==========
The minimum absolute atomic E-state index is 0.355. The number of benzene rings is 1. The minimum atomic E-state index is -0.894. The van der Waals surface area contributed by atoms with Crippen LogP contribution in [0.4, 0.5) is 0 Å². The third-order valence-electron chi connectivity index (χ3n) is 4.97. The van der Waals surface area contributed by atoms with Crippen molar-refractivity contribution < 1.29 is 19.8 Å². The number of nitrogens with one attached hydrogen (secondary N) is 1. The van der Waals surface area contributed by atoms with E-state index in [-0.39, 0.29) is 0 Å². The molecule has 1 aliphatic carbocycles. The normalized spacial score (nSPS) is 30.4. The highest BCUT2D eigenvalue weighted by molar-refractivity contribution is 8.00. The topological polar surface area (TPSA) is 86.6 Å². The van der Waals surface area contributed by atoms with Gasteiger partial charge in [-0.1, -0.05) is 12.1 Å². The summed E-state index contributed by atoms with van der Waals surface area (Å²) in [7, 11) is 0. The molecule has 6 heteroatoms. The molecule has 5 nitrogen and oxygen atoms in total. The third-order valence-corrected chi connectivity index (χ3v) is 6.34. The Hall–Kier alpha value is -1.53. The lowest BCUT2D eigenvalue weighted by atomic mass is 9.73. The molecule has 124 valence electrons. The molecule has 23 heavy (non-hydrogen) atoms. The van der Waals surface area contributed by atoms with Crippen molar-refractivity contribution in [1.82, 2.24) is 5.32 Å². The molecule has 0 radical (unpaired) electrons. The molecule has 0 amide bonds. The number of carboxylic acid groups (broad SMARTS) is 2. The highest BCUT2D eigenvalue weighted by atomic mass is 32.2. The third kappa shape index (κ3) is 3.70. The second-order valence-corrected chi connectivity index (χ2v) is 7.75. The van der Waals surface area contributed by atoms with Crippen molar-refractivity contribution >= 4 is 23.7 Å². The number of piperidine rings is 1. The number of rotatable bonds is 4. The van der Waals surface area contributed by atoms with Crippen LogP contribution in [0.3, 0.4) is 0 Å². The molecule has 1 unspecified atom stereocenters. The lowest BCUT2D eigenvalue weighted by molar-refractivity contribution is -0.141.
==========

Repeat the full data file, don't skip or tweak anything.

The minimum absolute atomic E-state index is 0.355. The number of benzene rings is 1. The minimum atomic E-state index is -0.894. The van der Waals surface area contributed by atoms with Crippen LogP contribution in [0.4, 0.5) is 0 Å². The third-order valence-electron chi connectivity index (χ3n) is 4.97. The van der Waals surface area contributed by atoms with Crippen molar-refractivity contribution < 1.29 is 19.8 Å². The number of nitrogens with one attached hydrogen (secondary N) is 1. The van der Waals surface area contributed by atoms with E-state index in [-0.39, 0.29) is 0 Å². The molecule has 1 aliphatic carbocycles. The normalized spacial score (nSPS) is 30.4. The highest BCUT2D eigenvalue weighted by molar-refractivity contribution is 8.00. The topological polar surface area (TPSA) is 86.6 Å². The van der Waals surface area contributed by atoms with Gasteiger partial charge in [-0.1, -0.05) is 12.1 Å². The summed E-state index contributed by atoms with van der Waals surface area (Å²) in [7, 11) is 0. The molecule has 6 heteroatoms. The molecule has 5 nitrogen and oxygen atoms in total. The third-order valence-corrected chi connectivity index (χ3v) is 6.34. The Hall–Kier alpha value is -1.53. The lowest BCUT2D eigenvalue weighted by atomic mass is 9.73. The molecule has 124 valence electrons. The molecule has 23 heavy (non-hydrogen) atoms. The van der Waals surface area contributed by atoms with Crippen molar-refractivity contribution in [1.82, 2.24) is 5.32 Å². The molecule has 0 radical (unpaired) electrons. The molecule has 0 amide bonds. The number of carboxylic acid groups (broad SMARTS) is 2. The highest BCUT2D eigenvalue weighted by atomic mass is 32.2. The third kappa shape index (κ3) is 3.70. The second-order valence-corrected chi connectivity index (χ2v) is 7.75. The van der Waals surface area contributed by atoms with Crippen molar-refractivity contribution >= 4 is 23.7 Å². The number of piperidine rings is 1. The number of rotatable bonds is 4. The van der Waals surface area contributed by atoms with Crippen LogP contribution in [0.3, 0.4) is 0 Å². The molecule has 1 unspecified atom stereocenters. The lowest BCUT2D eigenvalue weighted by molar-refractivity contribution is -0.141.